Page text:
-1

Hi I have a table in mysql (storage engine is InnoDB) with the following format

id integer, word1 varchar(50), word2 varchar(50), field1 int, field2 float,

The number of records is in the ballpark of 100 millions. I need to query for around 1000 records at a time for a word that matches 'word1'. I have an index on word1 and another on word2. When I run a query like

   select * from mytable where word1='someword'  

it takes 20-40 secs to retrieve the data. Is there anything I can do to optimize the read? Will using any other db bring significant savings in time?

Update for Devon:

I am running this on my personal lenovo laptop. Its a 1TB HDD(SATA/5200 rpm/EXT4), intel i7, 8GB RAM.

This is the result after running

 show indexes from mytable\G

mysql> show indexes from mytable\G *************************** 1. row *************************** Table: mytable Non_unique: 0 Key_name: PRIMARY Seq_in_index: 1 Column_name: id Collation: A Cardinality: 86308613 Sub_part: NULL Packed: NULL Null: Index_type: BTREE Comment: Index_comment: *************************** 2. row *************************** Table: mytable Non_unique: 1 Key_name: mytable_word1 Seq_in_index: 1 Column_name: word1 Collation: A Cardinality: 198 Sub_part: NULL Packed: NULL Null: Index_type: BTREE Comment: Index_comment: *************************** 3. row *************************** Table: mytable Non_unique: 1 Key_name: mytable_word2 Seq_in_index: 1 Column_name: word2 Collation: A Cardinality: 198 Sub_part: NULL Packed: NULL Null: Index_type: BTREE Comment: Index_comment:

  • Which DBMS are you using? Which storage engine? – Devon Mar 22 '15 at 4:52
  • Hi Devon, as mentioned the dbms is mysql. I have added storage engine (Innodb). Thank you for the feedback. – Sharmila Mar 22 '15 at 6:12
  • 40 seconds is pretty high. What type of disk setup do you have? Show the full query you are running and SHOW INDEXES FROM mytable. – Devon Mar 22 '15 at 6:26
  • What's the table's size? 100 mln of rows could mean quite a few gigs if average row size is large. Big tables are for good hardware/DBMS/partition scheme only. – Matt Mar 22 '15 at 6:41
  • 1
    The big issue here is the 5200rpm drive. That is just not made for large database activity because of the slow seek time. Daniel covered some good topics. Depending on how much RAM you have, you can resolve this by increasing your innodb buffer pool, but for a table like this, you'd need few gigs of RAM available to it and it will only help for subsequent selects. Other than that, a small SSD would probably reduce 40s to <4s. – Devon Mar 22 '15 at 16:33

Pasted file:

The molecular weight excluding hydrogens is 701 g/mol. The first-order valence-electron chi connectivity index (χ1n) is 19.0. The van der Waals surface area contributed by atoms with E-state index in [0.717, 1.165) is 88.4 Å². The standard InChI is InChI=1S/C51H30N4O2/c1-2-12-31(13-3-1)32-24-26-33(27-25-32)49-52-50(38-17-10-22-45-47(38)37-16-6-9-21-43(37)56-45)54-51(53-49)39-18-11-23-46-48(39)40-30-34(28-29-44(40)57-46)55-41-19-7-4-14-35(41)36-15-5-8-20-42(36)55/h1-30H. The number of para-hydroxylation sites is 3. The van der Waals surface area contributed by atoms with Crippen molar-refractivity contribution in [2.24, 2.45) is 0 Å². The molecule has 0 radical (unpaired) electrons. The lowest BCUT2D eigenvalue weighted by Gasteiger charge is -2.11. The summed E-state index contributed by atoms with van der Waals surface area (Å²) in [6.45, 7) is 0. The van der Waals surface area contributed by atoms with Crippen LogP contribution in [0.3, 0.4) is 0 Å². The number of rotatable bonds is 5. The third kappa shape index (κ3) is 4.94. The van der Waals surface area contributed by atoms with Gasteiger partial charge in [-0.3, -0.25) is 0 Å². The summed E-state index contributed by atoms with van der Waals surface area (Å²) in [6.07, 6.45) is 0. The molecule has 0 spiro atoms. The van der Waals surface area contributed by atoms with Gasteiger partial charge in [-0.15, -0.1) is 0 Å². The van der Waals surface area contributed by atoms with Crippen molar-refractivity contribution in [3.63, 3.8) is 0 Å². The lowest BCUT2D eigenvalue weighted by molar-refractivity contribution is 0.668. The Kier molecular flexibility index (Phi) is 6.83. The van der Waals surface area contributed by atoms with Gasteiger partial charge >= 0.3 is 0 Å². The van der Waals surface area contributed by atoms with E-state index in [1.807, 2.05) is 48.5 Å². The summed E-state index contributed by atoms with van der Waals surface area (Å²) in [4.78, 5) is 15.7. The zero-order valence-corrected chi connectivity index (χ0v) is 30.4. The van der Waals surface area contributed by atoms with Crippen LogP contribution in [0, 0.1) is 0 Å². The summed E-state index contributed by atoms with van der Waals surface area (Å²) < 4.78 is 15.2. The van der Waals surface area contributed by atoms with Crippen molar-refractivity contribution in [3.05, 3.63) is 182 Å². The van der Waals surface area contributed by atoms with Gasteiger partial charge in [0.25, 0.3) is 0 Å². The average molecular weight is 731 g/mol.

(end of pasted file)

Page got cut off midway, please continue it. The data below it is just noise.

1

The cardinality of mytable_word1 indicates there are only about 198 distinct values for word1. Compare this to the cardinality of the unique index, which is about 86.3 million values. (see What is cardinality in MySQL? for explanations if needed).

So the number rows that match any specific word is expected to be (statistically speaking) 86.3*10^6 / 200 = 431500 results, scattered throughout the big table.

Reading scattered blocks on an HDD is a worst case, plus on your laptop, you have a single and slow HDD. 20-40s needed for that SELECT is not surprising. That problem is not specific to any particular database.

To speed this up, you may consider partitioning the big table, for example along the first letter of word1, but that won't help if you also need to search on word2 independently of word1.

  • PARTITIONing on the first letter is unlikely to help much. The 431K rows will then be scattered around one partition. With luck some of them will fall into the same block -- this is what you are hoping for, but the statistics say it is not likely enough. – Rick James Mar 22 '15 at 20:57

Your Answer

By clicking “Post Your Answer”, you agree to our terms of service, privacy policy and cookie policy

Not the answer you're looking for? Browse other questions tagged or ask your own question.